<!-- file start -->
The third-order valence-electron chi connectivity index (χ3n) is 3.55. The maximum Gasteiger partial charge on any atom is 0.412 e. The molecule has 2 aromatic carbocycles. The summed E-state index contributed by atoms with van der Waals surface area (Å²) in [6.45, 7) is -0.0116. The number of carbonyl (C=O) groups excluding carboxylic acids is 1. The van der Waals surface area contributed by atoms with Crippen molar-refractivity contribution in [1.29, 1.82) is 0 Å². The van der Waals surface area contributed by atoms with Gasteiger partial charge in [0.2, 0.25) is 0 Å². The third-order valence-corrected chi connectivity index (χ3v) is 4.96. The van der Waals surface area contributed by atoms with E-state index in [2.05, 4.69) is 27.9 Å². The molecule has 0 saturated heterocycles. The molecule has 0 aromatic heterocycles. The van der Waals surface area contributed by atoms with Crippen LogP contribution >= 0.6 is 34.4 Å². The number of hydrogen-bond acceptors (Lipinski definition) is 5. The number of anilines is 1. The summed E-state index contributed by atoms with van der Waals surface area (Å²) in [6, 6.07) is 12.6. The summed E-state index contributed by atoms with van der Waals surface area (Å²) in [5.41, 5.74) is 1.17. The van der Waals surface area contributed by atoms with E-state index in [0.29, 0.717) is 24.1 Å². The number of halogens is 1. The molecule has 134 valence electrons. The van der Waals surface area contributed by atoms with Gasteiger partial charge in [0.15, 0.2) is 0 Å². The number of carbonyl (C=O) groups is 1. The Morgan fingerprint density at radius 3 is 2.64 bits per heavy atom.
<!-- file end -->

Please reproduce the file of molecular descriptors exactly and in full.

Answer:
The third-order valence-electron chi connectivity index (χ3n) is 3.55. The maximum Gasteiger partial charge on any atom is 0.412 e. The molecule has 2 aromatic carbocycles. The summed E-state index contributed by atoms with van der Waals surface area (Å²) in [6.45, 7) is -0.0116. The number of carbonyl (C=O) groups excluding carboxylic acids is 1. The van der Waals surface area contributed by atoms with Crippen molar-refractivity contribution in [1.29, 1.82) is 0 Å². The van der Waals surface area contributed by atoms with Gasteiger partial charge in [0.2, 0.25) is 0 Å². The third-order valence-corrected chi connectivity index (χ3v) is 4.96. The van der Waals surface area contributed by atoms with E-state index in [2.05, 4.69) is 27.9 Å². The molecule has 0 saturated heterocycles. The molecule has 0 aromatic heterocycles. The van der Waals surface area contributed by atoms with Crippen LogP contribution >= 0.6 is 34.4 Å². The number of hydrogen-bond acceptors (Lipinski definition) is 5. The number of anilines is 1. The summed E-state index contributed by atoms with van der Waals surface area (Å²) in [6, 6.07) is 12.6. The summed E-state index contributed by atoms with van der Waals surface area (Å²) in [5.41, 5.74) is 1.17. The van der Waals surface area contributed by atoms with E-state index in [0.29, 0.717) is 24.1 Å². The number of halogens is 1. The molecule has 134 valence electrons. The van der Waals surface area contributed by atoms with Gasteiger partial charge in [0.15, 0.2) is 0 Å². The number of carbonyl (C=O) groups is 1. The Morgan fingerprint density at radius 3 is 2.64 bits per heavy atom.